What should you know about your sexual health?

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In other words, it’s about ensuring the sexual rights of all persons are respected, protected and fulfilled. Even if you are not yet sexually active, having knowledge about your sexual health is important so that you can make informed decisions about your health and relationships now and in the future.
One key way to help you make these decisions is to have good communication with a partner, even before engaging in sexual activity! If a person isn’t ready or does not feel comfortable to talk about sex with their partner, they may not be ready to engage in sex. In can be an awkward interaction at first, but establishing your needs and expectations regarding sex (and vice versa) is key to establishing a healthy and fulfilling sexual relationship.

Knowing about your contraceptive choices is another key aspect of sexual health. Contraceptive methods allow couples to prevent unwanted pregnancies and to reduce the risk of sexually transmitted infections (STIs). Unlike popular belief, contraception is not only something married people should think about, but for anyone that is engaging in sex. Using contraception makes sex safer, and allows couples to enjoy their sex life with less worries. There are many easily accessible choices when it comes to birth control including condoms and birth control pills.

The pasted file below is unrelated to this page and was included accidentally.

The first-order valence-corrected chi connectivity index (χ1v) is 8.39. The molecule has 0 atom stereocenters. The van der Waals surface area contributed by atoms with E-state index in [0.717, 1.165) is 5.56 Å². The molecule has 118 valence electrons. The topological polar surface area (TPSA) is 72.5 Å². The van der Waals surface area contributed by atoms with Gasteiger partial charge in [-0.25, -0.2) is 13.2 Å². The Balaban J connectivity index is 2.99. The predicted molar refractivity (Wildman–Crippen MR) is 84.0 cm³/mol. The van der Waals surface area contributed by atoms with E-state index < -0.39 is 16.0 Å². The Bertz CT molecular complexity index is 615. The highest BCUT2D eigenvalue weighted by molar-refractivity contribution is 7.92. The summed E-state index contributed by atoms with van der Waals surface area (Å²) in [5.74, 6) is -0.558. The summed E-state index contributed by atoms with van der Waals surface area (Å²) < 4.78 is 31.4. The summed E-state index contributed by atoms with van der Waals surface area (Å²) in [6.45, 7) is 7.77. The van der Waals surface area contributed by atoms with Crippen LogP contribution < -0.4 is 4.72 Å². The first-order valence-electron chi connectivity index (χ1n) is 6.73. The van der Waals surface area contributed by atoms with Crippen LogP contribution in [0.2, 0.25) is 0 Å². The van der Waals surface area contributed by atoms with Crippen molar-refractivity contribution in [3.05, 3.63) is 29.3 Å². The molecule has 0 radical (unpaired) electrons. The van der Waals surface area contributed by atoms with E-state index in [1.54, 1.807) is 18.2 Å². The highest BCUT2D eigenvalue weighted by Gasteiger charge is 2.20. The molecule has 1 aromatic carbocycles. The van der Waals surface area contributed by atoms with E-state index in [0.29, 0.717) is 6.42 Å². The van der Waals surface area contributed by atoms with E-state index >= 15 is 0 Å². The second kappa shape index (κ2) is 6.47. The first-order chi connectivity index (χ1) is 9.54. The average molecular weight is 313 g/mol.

As mentioned, contraception not only prevents pregnancies, but can prevent STIs as well. Using barrier methods such as the male condom is the best way to reduce risk of STIs. It’s a common belief that STIs only infect people who have a lot of sex or who have many partners, but in fact, anyone can get an STI. However, having safer, more responsible sex lowers the chance of this. That is why using a barrier method or getting regular health checks (every 6 months-1 year) is a good idea if you are sexually active.

Lastly, it’s important not to forget that enjoyment is everyone’s right and is key to good sexual health. If you are sexually active, that should be your choice, and not because you are forced or pressured into being sexually active. Sex, is meant to be fulfilling and pleasurable for everyone, and should only occur when both partners give their active consent. Remember, non-consensual sex is a crime, regardless of whether or not you are in a relationship with that person.

Having access to information about your sexual health is your right, and the more you know, the more able you are to live a healthy and thriving life.

To learn more about how to talk to your partner about sex, click here:
To learn more about your contraceptive choices, click here:
To learn more about STIs, click here:
To learn more about consent, click here:

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